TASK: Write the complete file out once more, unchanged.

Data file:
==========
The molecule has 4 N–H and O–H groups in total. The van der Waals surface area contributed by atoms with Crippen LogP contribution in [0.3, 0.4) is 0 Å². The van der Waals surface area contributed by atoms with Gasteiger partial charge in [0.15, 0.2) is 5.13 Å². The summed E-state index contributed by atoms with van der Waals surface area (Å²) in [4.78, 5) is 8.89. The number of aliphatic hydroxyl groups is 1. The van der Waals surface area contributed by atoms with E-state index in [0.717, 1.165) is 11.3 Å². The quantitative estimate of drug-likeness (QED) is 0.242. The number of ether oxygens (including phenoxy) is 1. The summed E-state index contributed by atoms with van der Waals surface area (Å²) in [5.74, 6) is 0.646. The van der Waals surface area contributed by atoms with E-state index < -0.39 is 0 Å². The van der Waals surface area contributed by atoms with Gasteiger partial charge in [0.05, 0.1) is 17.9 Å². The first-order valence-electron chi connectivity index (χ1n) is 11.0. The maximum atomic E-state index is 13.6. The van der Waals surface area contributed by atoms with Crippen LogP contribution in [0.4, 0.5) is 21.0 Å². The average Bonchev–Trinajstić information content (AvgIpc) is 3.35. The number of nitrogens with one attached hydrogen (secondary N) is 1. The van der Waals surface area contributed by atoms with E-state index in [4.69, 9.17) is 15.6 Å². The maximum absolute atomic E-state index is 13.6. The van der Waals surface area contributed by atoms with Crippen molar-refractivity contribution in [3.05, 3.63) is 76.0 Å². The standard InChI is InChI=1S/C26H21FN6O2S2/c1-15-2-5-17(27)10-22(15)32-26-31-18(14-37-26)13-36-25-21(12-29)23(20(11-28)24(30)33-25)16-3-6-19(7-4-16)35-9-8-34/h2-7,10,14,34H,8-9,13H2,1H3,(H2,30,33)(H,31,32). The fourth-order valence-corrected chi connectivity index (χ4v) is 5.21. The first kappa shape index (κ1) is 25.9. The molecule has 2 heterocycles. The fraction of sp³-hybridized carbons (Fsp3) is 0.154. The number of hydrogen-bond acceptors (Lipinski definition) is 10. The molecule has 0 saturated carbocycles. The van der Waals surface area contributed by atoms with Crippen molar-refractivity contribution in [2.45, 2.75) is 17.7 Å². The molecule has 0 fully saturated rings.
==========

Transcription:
The molecule has 4 N–H and O–H groups in total. The van der Waals surface area contributed by atoms with Crippen LogP contribution in [0.3, 0.4) is 0 Å². The van der Waals surface area contributed by atoms with Gasteiger partial charge in [0.15, 0.2) is 5.13 Å². The summed E-state index contributed by atoms with van der Waals surface area (Å²) in [4.78, 5) is 8.89. The number of aliphatic hydroxyl groups is 1. The van der Waals surface area contributed by atoms with E-state index in [0.717, 1.165) is 11.3 Å². The quantitative estimate of drug-likeness (QED) is 0.242. The number of ether oxygens (including phenoxy) is 1. The summed E-state index contributed by atoms with van der Waals surface area (Å²) in [5.74, 6) is 0.646. The van der Waals surface area contributed by atoms with E-state index < -0.39 is 0 Å². The van der Waals surface area contributed by atoms with Gasteiger partial charge in [0.05, 0.1) is 17.9 Å². The first-order valence-electron chi connectivity index (χ1n) is 11.0. The maximum atomic E-state index is 13.6. The van der Waals surface area contributed by atoms with Crippen LogP contribution in [0.4, 0.5) is 21.0 Å². The average Bonchev–Trinajstić information content (AvgIpc) is 3.35. The number of nitrogens with one attached hydrogen (secondary N) is 1. The van der Waals surface area contributed by atoms with E-state index in [4.69, 9.17) is 15.6 Å². The maximum absolute atomic E-state index is 13.6. The van der Waals surface area contributed by atoms with Crippen molar-refractivity contribution in [3.05, 3.63) is 76.0 Å². The standard InChI is InChI=1S/C26H21FN6O2S2/c1-15-2-5-17(27)10-22(15)32-26-31-18(14-37-26)13-36-25-21(12-29)23(20(11-28)24(30)33-25)16-3-6-19(7-4-16)35-9-8-34/h2-7,10,14,34H,8-9,13H2,1H3,(H2,30,33)(H,31,32). The fourth-order valence-corrected chi connectivity index (χ4v) is 5.21. The first kappa shape index (κ1) is 25.9. The molecule has 2 heterocycles. The fraction of sp³-hybridized carbons (Fsp3) is 0.154. The number of hydrogen-bond acceptors (Lipinski definition) is 10. The molecule has 0 saturated carbocycles. The van der Waals surface area contributed by atoms with Crippen molar-refractivity contribution in [2.45, 2.75) is 17.7 Å². The molecule has 0 fully saturated rings.